DUNIWAY, Circuit Judge:
Plaintiff Miller, a black woman, was an employee of defendant Bank of America. Her affidavit states that her performance has been rated "superior," and that she had been given a raise in salary. She says that, shortly after, she was fired because she refused her supervisor's demand for sexual favors from, in his words, a "black chick." In this action, after she had filed charges with the Equal Employment Opportunity Commission and received a "right to sue" letter from the Commission, she asserts that she has been discriminated against because of her race and sex, in violation of Title VII of the Civil Rights Act of 1964, 42 U.S.C. § 2000e ff. and of 42 U.S.C. § 1981. The district court gave summary judgment for the Bank, Miller v. Bank of America, N.D. Cal., 1976, 418 F.Supp. 233, and she appeals.
In its brief, the Bank concedes that the district judge was mistaken in saying that Miller had "conceded that the case should stand or fall on the issue of sex discrimination," rather than race discrimination. Thus the claim for relief under § 1981 is still in the case.
At oral argument before us, counsel for the Bank made a further concession, namely, that if the Bank, rather than just Miller's supervisor, can be held responsible, the discharge can properly be called one because of Miller's race, color, or sex (42 U.S.C. § 2000e-2(a)(1)), and so a violation of both Title VII and § 1981. Thus there is no issue as to Miller's complaint stating a cause of action,
In its brief, the Bank also argued that in view of its established policy against behavior by its supervisors of the kind asserted by Miller, it should not be held liable. We are not certain that the Bank's concession covers this issue; so we decide it.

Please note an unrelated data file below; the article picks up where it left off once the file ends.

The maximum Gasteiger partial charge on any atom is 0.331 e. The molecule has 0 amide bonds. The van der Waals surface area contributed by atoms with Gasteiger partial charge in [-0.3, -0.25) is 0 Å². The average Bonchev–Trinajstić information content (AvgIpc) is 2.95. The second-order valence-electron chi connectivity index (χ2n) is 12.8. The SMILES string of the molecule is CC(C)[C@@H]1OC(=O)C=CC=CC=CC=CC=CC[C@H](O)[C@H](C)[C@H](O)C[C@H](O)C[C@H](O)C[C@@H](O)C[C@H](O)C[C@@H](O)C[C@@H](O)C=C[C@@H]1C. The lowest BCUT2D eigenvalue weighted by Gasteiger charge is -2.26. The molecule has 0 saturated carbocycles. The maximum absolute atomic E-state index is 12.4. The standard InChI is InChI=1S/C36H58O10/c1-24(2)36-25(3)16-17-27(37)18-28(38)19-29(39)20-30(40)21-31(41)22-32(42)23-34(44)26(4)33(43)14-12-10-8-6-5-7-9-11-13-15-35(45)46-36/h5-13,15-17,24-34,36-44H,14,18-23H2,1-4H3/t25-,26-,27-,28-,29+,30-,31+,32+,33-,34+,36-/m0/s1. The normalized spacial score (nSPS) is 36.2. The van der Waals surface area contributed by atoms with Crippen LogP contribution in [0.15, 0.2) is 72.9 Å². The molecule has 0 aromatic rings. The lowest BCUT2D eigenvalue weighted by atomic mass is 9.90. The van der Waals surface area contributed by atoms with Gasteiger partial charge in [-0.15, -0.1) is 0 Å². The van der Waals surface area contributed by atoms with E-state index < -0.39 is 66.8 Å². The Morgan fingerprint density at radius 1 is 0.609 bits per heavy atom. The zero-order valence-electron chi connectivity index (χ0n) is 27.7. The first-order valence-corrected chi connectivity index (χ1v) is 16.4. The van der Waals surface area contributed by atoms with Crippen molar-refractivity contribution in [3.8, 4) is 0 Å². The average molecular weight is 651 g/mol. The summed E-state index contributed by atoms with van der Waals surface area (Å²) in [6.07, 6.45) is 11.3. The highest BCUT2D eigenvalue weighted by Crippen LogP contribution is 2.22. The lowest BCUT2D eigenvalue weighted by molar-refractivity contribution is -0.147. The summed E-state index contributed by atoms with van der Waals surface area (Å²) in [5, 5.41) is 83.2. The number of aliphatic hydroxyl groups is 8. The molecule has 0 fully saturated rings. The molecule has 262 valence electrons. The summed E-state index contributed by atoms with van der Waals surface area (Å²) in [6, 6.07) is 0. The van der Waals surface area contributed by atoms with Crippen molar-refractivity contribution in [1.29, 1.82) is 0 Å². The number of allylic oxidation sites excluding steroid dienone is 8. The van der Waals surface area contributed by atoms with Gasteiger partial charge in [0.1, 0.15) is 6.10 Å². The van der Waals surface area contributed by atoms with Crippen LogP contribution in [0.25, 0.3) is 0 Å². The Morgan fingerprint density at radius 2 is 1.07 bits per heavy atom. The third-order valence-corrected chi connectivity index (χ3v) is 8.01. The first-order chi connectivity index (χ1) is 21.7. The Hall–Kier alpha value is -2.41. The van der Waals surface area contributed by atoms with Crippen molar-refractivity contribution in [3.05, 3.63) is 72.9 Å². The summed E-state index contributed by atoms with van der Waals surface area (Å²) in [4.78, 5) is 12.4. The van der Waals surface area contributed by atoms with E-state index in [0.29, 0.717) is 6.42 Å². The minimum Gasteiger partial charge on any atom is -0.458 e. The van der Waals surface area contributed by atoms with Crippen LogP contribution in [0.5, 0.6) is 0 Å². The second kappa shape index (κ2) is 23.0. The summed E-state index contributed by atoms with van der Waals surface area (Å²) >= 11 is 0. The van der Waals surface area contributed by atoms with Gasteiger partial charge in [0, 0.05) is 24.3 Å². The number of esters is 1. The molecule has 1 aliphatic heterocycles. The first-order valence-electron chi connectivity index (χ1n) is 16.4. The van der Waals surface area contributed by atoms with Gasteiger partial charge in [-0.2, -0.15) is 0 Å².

The doctrine of respondeat superior has long been routinely applied in the law of torts. See W. Prosser, Law of Torts, 4th Ed., 1971, 458-467. It would be shocking to most of us if a court should hold, for example, that a taxi company is not liable for injuries to a pedestrian caused by the negligence of one of its drivers because the company has a safety training program and strictly forbids negligent driving. Nor would the taxi company be exonerated even if the taxi driver, in the course of his employment, became enraged at a jaywalking pedestrian and intentionally ran him down.
Title VII and § 1981 define wrongs that are a type of tort, for which an employer may be liable. There is nothing in either act which even hints at a congressional intention that the employer is not to be liable if one of its employees, acting in the course of his employment, commits the tort. Such a rule would create an enormous loophole in the statutes. Most employers today are corporate bodies or quasi-corporate ones such as partnerships. None of any size, including sole proprietorships, can function without employees. The usual rule, that an employer is liable for the torts of its employees, acting in the course of their employment, seems to us to be just as appropriate here as in other cases, at least where, as here, the actor is the supervisor of the wronged employee.
Title VII itself, 42 U.S.C. § 2000e(b), defines "employer" to include "any agent of such a person" (i. e., employer). As the court said in Flowers v. Crouch-Walker Corp., 7 Cir., 1977, 552 F.2d 1277, 1282: "The defendant is liable as principal for any violation of Title VII or section 1981 by Kolkau in his authorized capacity as supervisor." See also Anderson v. Methodist Evangelical Hospital, Inc., 6 Cir., 1972, 464 F.2d 723, 725; Calcote v. Texas Educational Foundation, 5 Cir., 1978, 578 F.2d 95, 98; Friend v. Leidinger, 4 Cir., 1978, 588 F.2d 61, 69 (Butzner, J., dissenting).